Photo: Jacques Boissinot The Canadian Press “My motto is to think outside the wigwam, or the box,” said Manon Jeannotte during her swearing-in. Former director of the School of First Nations Leaders, the Montrealer of origin led the Mi'kmaq nation of Gespeg in Gaspésie between 2015 and 2019.
Dave Christmas in Quebec
January 25, 2024
The former Mi'kmaq leader, Manon Jeannotte, was elevated to the dignity of lieutenant governor of Quebec this Thursday in the presence of Prime Minister François Legault.
Ms. Jeannotte was director of the School of First Nations Leaders at HEC Montréal at the time of her appointment by Prime Minister Justin Trudeau last December. “My motto is to think outside the wigwam, or from the box,” said the native Montrealer who led the Mi’kmaq nation of Gespeg in Gaspésie between 2015 and 2019.
The vice-queen faced criticism by recognizing the colonial origins of her new role. “As a native, I should be the very first to want its abolition, but this is not the case,” she declared after taking the oath of office to King Charles III. Like the majority of Indigenous peoples in Canada, I agreed to work with the system in place. »
The 30th holder of the position since 1867 took advantage of her speech to emphasize that the ceremony took place on unceded indigenous territory. The elected representatives of the National Assembly were not invited to this minimalist swearing-in held in the offices of the Lieutenant Governor, on the ground floor of the André-Laurendeau building. Among the twenty guests was Diane Lebouthillier, the Canadian Minister of Fisheries, Oceans and the Coast Guard.
Photo: Dave Noël Le Devoir The swearing-in of Quebec Lieutenant-Governor Manon Jeannotte (to the left of Prime Minister François Legault) took place to the rhythm of a traditional Micmac song.
The swearing-in of the representative of the British monarchy in Quebec usually takes place in the heart of the Parliament Building, in the Legislative Council room. However, the “Red Room” has been closed since the start of the year due to work to accommodate the deputies of the Blue Room, which will be subject to a major overhaul starting in the fall.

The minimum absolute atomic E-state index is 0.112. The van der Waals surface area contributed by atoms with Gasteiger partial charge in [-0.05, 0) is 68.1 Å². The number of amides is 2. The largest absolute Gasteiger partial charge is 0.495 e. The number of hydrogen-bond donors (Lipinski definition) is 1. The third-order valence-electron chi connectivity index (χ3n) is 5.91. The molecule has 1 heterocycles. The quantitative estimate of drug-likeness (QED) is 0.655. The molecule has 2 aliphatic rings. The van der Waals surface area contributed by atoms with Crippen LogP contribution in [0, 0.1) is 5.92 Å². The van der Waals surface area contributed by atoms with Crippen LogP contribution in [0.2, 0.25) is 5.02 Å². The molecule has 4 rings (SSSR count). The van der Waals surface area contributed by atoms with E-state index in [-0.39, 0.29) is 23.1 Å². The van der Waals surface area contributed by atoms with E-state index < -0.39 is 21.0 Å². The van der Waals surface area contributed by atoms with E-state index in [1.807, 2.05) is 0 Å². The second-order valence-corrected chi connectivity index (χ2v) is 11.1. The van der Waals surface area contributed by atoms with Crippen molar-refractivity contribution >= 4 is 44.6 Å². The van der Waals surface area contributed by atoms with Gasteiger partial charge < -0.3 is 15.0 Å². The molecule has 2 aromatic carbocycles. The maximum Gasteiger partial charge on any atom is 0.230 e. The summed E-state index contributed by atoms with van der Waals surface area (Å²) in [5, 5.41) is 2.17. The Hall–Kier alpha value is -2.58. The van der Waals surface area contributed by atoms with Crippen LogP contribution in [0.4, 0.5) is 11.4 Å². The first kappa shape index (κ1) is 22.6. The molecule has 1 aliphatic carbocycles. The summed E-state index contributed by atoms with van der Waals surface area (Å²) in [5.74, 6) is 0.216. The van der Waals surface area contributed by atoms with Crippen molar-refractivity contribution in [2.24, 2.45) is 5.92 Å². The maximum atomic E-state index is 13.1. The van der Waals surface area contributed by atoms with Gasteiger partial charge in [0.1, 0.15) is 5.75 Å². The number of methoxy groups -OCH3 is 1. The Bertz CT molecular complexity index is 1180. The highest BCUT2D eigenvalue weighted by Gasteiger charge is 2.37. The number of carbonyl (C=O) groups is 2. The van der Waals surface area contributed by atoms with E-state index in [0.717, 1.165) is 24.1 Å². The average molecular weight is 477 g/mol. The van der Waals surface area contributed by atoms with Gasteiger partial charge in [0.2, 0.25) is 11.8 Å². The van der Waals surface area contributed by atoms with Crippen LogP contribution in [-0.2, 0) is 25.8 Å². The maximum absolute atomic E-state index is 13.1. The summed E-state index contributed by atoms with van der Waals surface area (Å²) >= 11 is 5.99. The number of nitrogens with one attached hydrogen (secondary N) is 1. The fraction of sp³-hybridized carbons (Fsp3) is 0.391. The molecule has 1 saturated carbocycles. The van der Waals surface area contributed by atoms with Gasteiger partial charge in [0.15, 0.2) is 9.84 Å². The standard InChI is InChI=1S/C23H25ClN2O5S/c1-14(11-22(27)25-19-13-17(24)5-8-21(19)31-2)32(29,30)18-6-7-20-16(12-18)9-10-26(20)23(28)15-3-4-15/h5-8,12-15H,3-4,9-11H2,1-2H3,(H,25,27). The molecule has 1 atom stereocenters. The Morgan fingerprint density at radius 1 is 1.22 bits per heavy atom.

The splendor of the swearing-in ritual has continued to fade since the time when the Quebec viceroy presented himself to Parliament in a landau or in a cart pulled by a team of black horses. Preceded by his aides-de-camp, the representative of the monarch wearing a cocked hat then entered the Red Room between two hedges of soldiers while a brass band sang the God Save the King, all interrupted by cannon fire from the citadel.
François Legault was not consulted by his federal counterpart when choosing the representative of Charles III in Quebec. He did not suggest any candidates to succeed J. Michel Doyon, confirms Ewan Sauves, Mr. Legault’s press secretary.
The choice of lieutenant governor is a federal prerogative. Ottawa can, however, consult Quebec as a courtesy. In 1978, prime ministers Pierre Elliott Trudeau and René Lévesque briefly discussed the candidacies of writer Anne Hébert and independence singer Pauline Julien, before settling on the much more discreet candidacy of former federal MP Jean-Pierre. Side.
Jean Chrétien did not show this sensitivity towards Lucien Bouchard during the controversial appointment of actor Jean-Louis Roux in 1996 and his successor Lise Thibault the following year. The PQ government took advantage of ongoing budget cuts to dispose of the Dunn House, the official residence of the lieutenant governor since the fire of the Bois de Coulonge mansion in 1966.
In 2007, Stephen Harper returned to tradition by consulting Jean Charest before crowning the Secretary General of the National Assembly, Pierre Duchesne. The Conservative Prime Minister, however, ignored Philippe Couillard in 2015 during the appointment of J. Michel Doyon. The leader of the Quebec government, Jean-Marc Fournier, then denounced a breach of the “open and respectful relationship” between Ottawa and Quebec. The induction ceremony was boycotted by elected officials from the Parti Québécois and Québec solidaire.
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The abolition of the office of lieutenant governor was the subject of a unanimous motion by the National Assembly in December, the day after the announcement of the appointment of Manon Jeannotte. The motion presented by solidarity deputy Sol Zanetti referred to the lack of “democratic legitimacy” of a position which recalls “a colonial period in our history”.
In 1966, the leader of the National Union and future Prime Minister Daniel Johnson expressed the wish that Lieutenant Governor Hugues Lapointe would be the last representative of the British monarchy in Quebec. Lapointe, however, remained in office for twelve years, setting a record for longevity. The outgoing lieutenant governor, J. Michel Doyon, is fifth in this royal list, with a reign of eight years.